From their initial focus of surveilling difficult-to-reach territories, the role of drones has quickly evolved into carrying weapons and combating enemies while working in massive, autonomous swarms. As a result, countries engaging in drone warfare have been quick to build up their own drone defenses, often by blocking them. But French defense company, CILAS has different plans.
It uses a high-powered laser to shoot them down.
Called HELMA-P (High Energy Laser for Multiple Applications - Power), the turret system looks like a one-eyed WALL-E, albeit nowhere as generous and kind-hearted. It has a set of optical sensors that aid in tracking drones in flight and is armed with a powerful two-kilowatt laser to bring them down.
The system is operated by a single user who receives inputs from the optical sensors and tracks the movement of the drones in range. Using a fighter airplane-like controller, the laser weapon can be aimed and fired.
The system was developed over a period of two years as part of a joint collaboration with the Ariane Group and testing began in 2020 at the missile test center of the Armament General Directorate (DGA) in Southwest France. CILAS group claims that during its trials, it shot down 37 drones with pinpoint accuracy. It has a range of 0.62 mi (1 km), which the company says is three-four times the range of existing anti-drone technologies.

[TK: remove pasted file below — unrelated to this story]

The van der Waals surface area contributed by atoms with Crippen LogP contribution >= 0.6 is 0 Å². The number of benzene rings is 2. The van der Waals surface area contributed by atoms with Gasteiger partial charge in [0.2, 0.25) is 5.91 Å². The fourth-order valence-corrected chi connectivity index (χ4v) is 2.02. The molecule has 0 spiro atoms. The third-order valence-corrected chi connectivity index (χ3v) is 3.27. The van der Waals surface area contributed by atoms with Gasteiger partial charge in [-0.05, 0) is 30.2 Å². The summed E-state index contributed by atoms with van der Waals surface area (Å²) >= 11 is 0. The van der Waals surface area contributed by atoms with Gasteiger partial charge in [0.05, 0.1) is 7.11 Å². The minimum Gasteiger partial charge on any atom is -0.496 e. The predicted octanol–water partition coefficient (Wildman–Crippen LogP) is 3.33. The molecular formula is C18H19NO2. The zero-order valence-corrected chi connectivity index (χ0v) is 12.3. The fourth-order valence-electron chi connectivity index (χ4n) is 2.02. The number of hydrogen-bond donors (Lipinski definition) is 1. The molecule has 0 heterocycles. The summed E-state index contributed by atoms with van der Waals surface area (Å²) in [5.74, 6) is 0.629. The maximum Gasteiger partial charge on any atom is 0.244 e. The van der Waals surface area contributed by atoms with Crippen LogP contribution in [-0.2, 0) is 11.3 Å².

The last of its trials were held on the 7th of July and attended by Florence Parly, the French Minister of the Armed Forces. The company successfully demonstrated the weapon system while it rained under a significant cloud cover. Parly called the project an "exceptional experiment" and the demonstration "very promising".
"In terms of power, range and mobility; the smaller the systems will be, the easier they will be to deploy," Parly said. "In fact, I have asked for these laser weapons to be tested on French Navy ships in the first half of 2022”, he added, paving way for trials on ships.
Apart from drones, the company wants to test them on floating objects in the sea, fast in-shore attack crafts (FIAC), while also using them for optical jamming and destroying antennas, Naval News reported.
Details of which ships will get the defense system for trials are currently withheld.